Meantime, Adam and others kept permablitz going in Melbourne. The rest of us came and went, but Adam stayed with it. He was a continuous presence quietly holding permablitz together until it got its roots down into the subsoil and sprouted the awesome organising collective behind it today. I’ll always respect Adam for the energy he put into permablitz, and for never once expressing a word of reproach for my helping start it then taking off to leave others and ultimately him carrying the baby.
Permablitz.net banner (that’s me on the left waving my hands about)
Whilst on the road enjoying permaculture adventures, I got a call from a lady called Kim with the fascinating proposal that she pay us for permaculture design services. The design we completed for Kim and Clive’s Heathmont property was our first foray into professional design. Seven years later we feel proud of our design, even the swales. In the process Kim and Clive have become close friends. They are like surrogate grandparents to my daughters and Kim now works for VEG.
Kim surveying the decimation of her backyard
Several years later
Clive feeding chooks in the former moonscape
Somewhere along the way a green entrepreneur named Alf was flicking through the Saturday Age. He contacted us after reading an article about permablitz. His suggestion was that we create a business doing this stuff – turn our weekend passion into a livelihood.
This sounded like a bit of us, so we started having meetings to discuss it. The initial seven of us dwindled to four over the next year. The other three were kind enough to keep me in the mix when I disappeared to Africa for six months (while they kept meeting). I helped Rosemary Morrow run some permaculture courses in Ethiopia then start a permaculture project in Uganda. More importantly, I met my future wife Amanda (who has been an amazing support to VEG over the years).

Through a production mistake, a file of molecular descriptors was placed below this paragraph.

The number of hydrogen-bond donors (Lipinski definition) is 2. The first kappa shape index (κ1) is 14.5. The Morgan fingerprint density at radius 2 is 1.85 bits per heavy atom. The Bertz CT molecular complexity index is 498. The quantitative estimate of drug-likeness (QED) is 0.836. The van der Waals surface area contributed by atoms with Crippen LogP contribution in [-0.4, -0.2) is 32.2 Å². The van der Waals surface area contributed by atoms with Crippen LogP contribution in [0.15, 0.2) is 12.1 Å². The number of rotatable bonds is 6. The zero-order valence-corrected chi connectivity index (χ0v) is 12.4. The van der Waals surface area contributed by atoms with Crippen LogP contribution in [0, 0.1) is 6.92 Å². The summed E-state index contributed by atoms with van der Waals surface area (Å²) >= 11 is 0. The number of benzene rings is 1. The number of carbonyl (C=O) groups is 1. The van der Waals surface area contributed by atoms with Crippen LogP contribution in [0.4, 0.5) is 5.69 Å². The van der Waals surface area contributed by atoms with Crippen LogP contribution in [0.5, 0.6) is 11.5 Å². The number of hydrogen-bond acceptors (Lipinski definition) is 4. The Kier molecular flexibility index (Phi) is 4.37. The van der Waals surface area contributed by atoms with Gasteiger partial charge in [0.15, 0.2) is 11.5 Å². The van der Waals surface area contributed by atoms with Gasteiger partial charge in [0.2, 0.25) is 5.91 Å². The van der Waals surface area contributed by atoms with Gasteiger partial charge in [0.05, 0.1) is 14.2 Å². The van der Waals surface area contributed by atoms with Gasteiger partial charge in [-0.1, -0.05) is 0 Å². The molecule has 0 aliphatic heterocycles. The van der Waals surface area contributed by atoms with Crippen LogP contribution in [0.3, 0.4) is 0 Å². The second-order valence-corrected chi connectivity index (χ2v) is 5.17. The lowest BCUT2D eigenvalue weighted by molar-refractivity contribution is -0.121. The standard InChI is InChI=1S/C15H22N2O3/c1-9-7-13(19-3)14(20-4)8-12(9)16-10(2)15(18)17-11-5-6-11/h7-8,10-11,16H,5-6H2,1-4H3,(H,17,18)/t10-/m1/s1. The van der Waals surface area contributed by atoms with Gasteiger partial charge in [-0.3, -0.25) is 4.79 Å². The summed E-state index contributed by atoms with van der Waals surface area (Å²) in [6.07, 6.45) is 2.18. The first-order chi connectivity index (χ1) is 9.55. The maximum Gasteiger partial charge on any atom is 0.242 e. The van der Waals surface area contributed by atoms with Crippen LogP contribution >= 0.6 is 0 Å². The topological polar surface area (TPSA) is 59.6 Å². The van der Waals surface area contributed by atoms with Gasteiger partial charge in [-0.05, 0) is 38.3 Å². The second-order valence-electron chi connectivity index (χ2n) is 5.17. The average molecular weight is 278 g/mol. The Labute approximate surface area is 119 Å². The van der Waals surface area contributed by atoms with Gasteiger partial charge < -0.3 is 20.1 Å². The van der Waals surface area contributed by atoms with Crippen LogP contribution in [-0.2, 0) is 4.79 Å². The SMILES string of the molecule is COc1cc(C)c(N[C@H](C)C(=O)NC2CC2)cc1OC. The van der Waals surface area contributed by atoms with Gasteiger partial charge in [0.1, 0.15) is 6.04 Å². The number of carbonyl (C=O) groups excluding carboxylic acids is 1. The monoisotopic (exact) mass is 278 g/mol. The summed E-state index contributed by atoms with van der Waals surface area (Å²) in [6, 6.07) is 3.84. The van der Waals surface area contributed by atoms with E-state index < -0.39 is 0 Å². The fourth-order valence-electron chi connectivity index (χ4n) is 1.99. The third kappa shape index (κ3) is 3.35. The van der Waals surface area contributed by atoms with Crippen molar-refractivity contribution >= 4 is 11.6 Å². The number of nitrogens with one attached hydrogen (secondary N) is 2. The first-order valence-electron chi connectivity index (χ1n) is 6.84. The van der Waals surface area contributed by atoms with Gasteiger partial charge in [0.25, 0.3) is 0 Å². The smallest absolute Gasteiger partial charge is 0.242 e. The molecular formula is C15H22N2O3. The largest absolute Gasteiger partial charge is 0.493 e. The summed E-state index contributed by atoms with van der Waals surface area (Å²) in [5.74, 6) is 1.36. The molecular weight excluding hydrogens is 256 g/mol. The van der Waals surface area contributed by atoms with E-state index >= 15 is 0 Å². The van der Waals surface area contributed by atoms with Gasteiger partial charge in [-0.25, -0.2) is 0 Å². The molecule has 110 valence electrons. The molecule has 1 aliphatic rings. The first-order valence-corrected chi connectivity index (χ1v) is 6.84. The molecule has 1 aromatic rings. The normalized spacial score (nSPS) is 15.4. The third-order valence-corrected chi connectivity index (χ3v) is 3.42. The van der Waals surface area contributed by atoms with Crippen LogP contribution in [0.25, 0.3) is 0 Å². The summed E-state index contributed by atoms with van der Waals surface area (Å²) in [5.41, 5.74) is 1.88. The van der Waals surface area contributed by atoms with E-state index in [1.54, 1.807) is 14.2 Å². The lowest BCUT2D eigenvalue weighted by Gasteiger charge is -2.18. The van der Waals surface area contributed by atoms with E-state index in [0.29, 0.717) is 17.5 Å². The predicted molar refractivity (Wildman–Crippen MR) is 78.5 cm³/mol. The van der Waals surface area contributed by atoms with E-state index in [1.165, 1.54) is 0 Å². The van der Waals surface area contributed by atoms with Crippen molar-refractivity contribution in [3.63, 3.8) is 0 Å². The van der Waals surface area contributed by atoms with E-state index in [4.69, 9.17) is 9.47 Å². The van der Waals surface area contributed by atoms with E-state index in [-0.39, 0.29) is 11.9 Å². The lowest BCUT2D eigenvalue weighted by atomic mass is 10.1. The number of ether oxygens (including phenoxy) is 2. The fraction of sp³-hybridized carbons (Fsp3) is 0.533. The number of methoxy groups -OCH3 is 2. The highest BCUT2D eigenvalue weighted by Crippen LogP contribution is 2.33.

End of course celebrations in Ethiopia where participants made me a legume crown
Manda & I in Uganda with keen permaculture volunteers Kaleem & Moses
A video clip I made of the Sabina Permaculture Project
Shortly after I got back to Melbourne all four of us signed on the dotted line. At that moment, Paul Fogarty, Nathan Edwards, Adam Grubb and myself became co-owners and directors of a company. I still remember signing. It felt surreal.
We needed a name. Alf suggested Garden Ready Organics (GRO), then I suggested Ready Edible Gardens (REG). With REG I pride myself on laying the foundation of Nath’s epiphany. With a single letter change this not only became the catchier Very Edible Gardens, but it shortened to VEG!
That was that – VEG was born. It was February 2009 and we launched at that year’s sustainable living festival in Melbourne’s Federation Square. We were excited, dripping in ideas and enthusiasm. We were also amateur designers and gardeners with no idea how to run a company.
Whilst we fumbled through our first year, Paul left to pursue another business opportunity. A few years later Nath followed suit to raise a family and a house in the country. We all stay in touch and Nath helps out on VEG jobs in his area.
This left two little birdies standing on the edge of the VEG bed. Each year we learned a lot and slowly we starting getting a feel for what we were doing and developed systems for making it easier and doing it better. Honing in on the sweet spot between reusable templates and creative site-specific solutions.
A VEG Design from 2009
A VEG Design from 2011
As well as design and vegucation, I really enjoyed coordinating landscaping jobs, developing our chook systems, wicking beds, and whatnot, making it all up as we went along, and learning from what did and didn’t work on the ground.
A VEG Chook System & Veggie Patch in Elwood (vid here)
Manda & Julian checking out a VEG orchard (vid here)